Further, the one circuit which has addressed a more analogous situation has held that Younger does not apply in such circumstances. See Citizens for a Better Env't, Inc. v. Nassau County, 488 F.2d 1353, 1360–61 (2d Cir.1973) (holding that Younger does not bar an organization's challenge to anti-solicitation ordinances notwithstanding pending proceedings against its members because the organization's interests lie in the future applicability of the ordinances).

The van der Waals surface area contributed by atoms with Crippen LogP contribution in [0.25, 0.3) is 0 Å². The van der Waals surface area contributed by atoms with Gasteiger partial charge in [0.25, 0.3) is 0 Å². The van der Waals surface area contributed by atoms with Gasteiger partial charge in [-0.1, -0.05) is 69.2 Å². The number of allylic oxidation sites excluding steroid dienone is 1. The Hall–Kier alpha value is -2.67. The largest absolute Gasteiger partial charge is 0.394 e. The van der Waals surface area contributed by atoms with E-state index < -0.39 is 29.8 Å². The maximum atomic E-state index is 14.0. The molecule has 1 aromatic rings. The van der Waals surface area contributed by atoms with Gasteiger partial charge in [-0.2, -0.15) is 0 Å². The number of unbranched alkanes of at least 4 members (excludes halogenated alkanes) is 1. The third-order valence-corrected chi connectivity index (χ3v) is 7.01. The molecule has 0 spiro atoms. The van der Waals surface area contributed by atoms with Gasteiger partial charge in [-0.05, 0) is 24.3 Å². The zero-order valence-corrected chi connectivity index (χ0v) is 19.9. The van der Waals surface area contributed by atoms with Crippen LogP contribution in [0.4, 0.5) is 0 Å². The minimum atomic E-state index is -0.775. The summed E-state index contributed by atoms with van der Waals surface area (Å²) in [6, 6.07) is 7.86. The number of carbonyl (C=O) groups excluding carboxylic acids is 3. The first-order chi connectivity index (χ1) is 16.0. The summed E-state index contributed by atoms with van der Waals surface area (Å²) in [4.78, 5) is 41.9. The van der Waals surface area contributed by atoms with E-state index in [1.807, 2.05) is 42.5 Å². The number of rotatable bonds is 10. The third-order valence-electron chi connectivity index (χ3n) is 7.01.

Significantly, the circuits are in accord that the application of Younger to non-parties is proper only in certain limited, exceptional circumstances. See Spargo, 351 F.3d at 84 (“[T]his case presents one of the narrow circumstances in which Younger may properly extend to bar claims of third-parties who are not directly involved in the pending state action.”); Green, 255 F.3d at 1100 (explaining that Younger applies to non-parties in “quite limited circumstances”); Harmon v. City of Kansas City, Mo., 197 F.3d 321, 325–26 (8th Cir.1999) (Younger may apply to non-parties in “extraordinary circumstances”); United States v. Composite State Bd. of Med. Exam'rs, 656 F.2d 131, 137 (5th Cir. Unit B 1981) (“[A]bstention bars prospective relief to a person not a party to the state action only in the extraordinary situation in which the interests of the state defendant and the federal plaintiff are so ‘intertwined’ as to be considered identical.”); Robinson v. Stovall, 646 F.2d 1087, 1090 (5th Cir. Unit A 1981) (“Except in extraordinary circumstances, a civil rights plaintiff's ability to sue to vindicate his rights in federal court is not affected by the simultaneous pendency of a state prosecution against someone else․”).